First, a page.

The current Granta has a long interview with one of my new heroes, Mavis Gallant (see somewhere not far below). More of a meandering chat. She gives nothing away. Why the back-and-forth chronology? ‘I can’t tell you. That’s what I wanted.’ What inspired a particular story? ‘I don’t know.’ Multiple points-of-view in a single story, was this something that came easily? ‘It must have, or I wouldn’t have done it.’ I don’t think she’s being evasive, just honest. It’s not surprising she has little truck with the teaching of writing. At one point she searches for ‘some junkie word’ – ‘Workshop?’ ‘Yes.’
There are other comic moments: ‘Did you ever work in cafes?’ ‘As a waitress?’ ‘I meant to write in.’ And this: if she knew what she was up to in her writing, she wouldn’t bother – ‘I’d be something else. I’d be a champion cricket player. Maybe I am a champion cricket player, in another life.’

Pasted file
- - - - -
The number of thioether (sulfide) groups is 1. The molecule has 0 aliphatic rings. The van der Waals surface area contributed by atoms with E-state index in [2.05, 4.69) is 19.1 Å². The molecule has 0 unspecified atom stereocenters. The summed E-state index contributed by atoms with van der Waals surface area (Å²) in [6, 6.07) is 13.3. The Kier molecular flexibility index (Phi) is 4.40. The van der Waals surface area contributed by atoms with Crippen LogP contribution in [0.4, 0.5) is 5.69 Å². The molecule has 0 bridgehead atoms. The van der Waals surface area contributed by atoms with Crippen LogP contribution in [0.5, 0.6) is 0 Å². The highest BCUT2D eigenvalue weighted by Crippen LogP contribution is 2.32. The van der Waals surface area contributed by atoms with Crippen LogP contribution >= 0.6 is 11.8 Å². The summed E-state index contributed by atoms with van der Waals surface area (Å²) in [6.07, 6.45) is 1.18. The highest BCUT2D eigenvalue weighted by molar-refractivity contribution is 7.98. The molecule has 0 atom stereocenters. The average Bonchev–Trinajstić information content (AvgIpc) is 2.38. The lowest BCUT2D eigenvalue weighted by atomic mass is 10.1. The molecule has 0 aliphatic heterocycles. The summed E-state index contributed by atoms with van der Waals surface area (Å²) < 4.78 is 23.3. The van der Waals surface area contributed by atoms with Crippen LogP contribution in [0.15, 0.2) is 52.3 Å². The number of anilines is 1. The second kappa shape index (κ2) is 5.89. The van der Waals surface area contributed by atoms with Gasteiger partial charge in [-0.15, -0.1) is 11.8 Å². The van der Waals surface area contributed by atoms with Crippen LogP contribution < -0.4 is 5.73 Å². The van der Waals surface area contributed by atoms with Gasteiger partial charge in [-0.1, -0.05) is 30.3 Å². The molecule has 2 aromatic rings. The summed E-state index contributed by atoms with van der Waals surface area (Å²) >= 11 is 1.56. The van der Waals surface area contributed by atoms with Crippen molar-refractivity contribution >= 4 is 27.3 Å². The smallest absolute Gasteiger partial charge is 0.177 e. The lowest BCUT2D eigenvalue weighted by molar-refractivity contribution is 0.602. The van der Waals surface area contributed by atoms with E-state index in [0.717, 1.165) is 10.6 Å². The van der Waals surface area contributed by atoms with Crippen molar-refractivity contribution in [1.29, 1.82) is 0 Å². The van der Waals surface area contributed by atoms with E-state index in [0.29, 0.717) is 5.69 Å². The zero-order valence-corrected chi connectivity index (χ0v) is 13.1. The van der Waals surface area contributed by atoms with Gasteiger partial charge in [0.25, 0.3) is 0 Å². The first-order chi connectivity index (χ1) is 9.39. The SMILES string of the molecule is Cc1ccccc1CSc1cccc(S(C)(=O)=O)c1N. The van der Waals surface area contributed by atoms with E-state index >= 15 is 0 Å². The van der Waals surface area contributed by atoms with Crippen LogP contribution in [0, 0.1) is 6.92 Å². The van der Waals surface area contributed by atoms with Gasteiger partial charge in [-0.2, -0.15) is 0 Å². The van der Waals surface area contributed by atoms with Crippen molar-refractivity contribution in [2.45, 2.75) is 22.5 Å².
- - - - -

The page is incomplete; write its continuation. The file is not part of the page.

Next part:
And she admires Elizabeth Bowen. (But won’t be pressed: ‘What do you admire in particular about Bowen?’ ‘Oh, I loved her stories.’) Of course she does.
There is, by the way, a fine ‘Brief Survey of the Short Story’ running in a tucked-away corner of the Guardian website. The first piece (on Chekhov) was posted in October 2007, and number 18 (on Stefan Zweig) this month. In between are, as well as predictable names (Kafka, Carver; and, yes, Gallant), unpredictable ones (Maclaren-Ross, H. P. Lovecraft) and far-sighted ones (Akutagawa, Etgar Keret). The whole series is intelligent, helpful, generous – well worth cutting out (I mean printing off) and keeping.